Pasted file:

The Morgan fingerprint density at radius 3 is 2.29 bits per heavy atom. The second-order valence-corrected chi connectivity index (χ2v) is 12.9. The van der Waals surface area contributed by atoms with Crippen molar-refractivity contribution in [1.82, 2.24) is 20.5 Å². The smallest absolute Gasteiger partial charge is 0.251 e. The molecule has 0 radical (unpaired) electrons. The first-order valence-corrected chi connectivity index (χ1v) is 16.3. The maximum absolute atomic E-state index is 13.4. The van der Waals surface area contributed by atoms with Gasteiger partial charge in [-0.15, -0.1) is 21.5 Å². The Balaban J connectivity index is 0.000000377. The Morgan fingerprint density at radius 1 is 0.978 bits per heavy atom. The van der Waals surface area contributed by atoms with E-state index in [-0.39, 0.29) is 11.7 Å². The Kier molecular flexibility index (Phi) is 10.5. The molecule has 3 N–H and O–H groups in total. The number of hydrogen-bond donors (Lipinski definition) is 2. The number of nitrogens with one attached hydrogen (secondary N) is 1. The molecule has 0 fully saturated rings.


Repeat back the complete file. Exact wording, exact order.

The Morgan fingerprint density at radius 3 is 2.29 bits per heavy atom. The second-order valence-corrected chi connectivity index (χ2v) is 12.9. The van der Waals surface area contributed by atoms with Crippen molar-refractivity contribution in [1.82, 2.24) is 20.5 Å². The smallest absolute Gasteiger partial charge is 0.251 e. The molecule has 0 radical (unpaired) electrons. The first-order valence-corrected chi connectivity index (χ1v) is 16.3. The maximum absolute atomic E-state index is 13.4. The van der Waals surface area contributed by atoms with Gasteiger partial charge in [-0.15, -0.1) is 21.5 Å². The Balaban J connectivity index is 0.000000377. The Morgan fingerprint density at radius 1 is 0.978 bits per heavy atom. The van der Waals surface area contributed by atoms with E-state index in [-0.39, 0.29) is 11.7 Å². The Kier molecular flexibility index (Phi) is 10.5. The molecule has 3 N–H and O–H groups in total. The number of hydrogen-bond donors (Lipinski definition) is 2. The number of nitrogens with one attached hydrogen (secondary N) is 1. The molecule has 0 fully saturated rings.